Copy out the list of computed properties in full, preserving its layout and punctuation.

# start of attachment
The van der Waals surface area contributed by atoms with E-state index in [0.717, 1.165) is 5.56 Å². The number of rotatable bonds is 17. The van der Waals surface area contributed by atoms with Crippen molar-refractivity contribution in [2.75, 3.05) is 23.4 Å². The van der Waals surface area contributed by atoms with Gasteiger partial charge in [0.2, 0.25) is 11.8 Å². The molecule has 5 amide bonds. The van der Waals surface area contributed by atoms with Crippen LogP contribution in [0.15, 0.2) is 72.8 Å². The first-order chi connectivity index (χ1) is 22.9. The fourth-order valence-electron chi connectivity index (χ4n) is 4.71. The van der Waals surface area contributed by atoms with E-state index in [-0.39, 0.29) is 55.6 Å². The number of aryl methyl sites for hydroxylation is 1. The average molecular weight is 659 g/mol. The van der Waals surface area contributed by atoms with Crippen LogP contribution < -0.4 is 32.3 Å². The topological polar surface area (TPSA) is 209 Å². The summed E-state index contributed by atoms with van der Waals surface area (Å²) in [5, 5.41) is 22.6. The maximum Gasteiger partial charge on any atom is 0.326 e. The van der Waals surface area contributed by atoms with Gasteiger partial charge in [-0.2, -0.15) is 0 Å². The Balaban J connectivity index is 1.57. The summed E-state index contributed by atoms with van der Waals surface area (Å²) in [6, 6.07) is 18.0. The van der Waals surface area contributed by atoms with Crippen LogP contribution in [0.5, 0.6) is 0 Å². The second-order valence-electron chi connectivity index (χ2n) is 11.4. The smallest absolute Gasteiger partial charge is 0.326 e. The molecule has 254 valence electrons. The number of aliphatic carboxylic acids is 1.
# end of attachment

The van der Waals surface area contributed by atoms with E-state index in [0.717, 1.165) is 5.56 Å². The number of rotatable bonds is 17. The van der Waals surface area contributed by atoms with Crippen molar-refractivity contribution in [2.75, 3.05) is 23.4 Å². The van der Waals surface area contributed by atoms with Gasteiger partial charge in [0.2, 0.25) is 11.8 Å². The molecule has 5 amide bonds. The van der Waals surface area contributed by atoms with Crippen LogP contribution in [0.15, 0.2) is 72.8 Å². The first-order chi connectivity index (χ1) is 22.9. The fourth-order valence-electron chi connectivity index (χ4n) is 4.71. The van der Waals surface area contributed by atoms with E-state index in [-0.39, 0.29) is 55.6 Å². The number of aryl methyl sites for hydroxylation is 1. The average molecular weight is 659 g/mol. The van der Waals surface area contributed by atoms with Crippen LogP contribution < -0.4 is 32.3 Å². The topological polar surface area (TPSA) is 209 Å². The summed E-state index contributed by atoms with van der Waals surface area (Å²) in [5, 5.41) is 22.6. The maximum Gasteiger partial charge on any atom is 0.326 e. The van der Waals surface area contributed by atoms with Gasteiger partial charge in [-0.2, -0.15) is 0 Å². The Balaban J connectivity index is 1.57. The summed E-state index contributed by atoms with van der Waals surface area (Å²) in [6, 6.07) is 18.0. The van der Waals surface area contributed by atoms with Crippen LogP contribution in [0.5, 0.6) is 0 Å². The second-order valence-electron chi connectivity index (χ2n) is 11.4. The smallest absolute Gasteiger partial charge is 0.326 e. The molecule has 254 valence electrons. The number of aliphatic carboxylic acids is 1.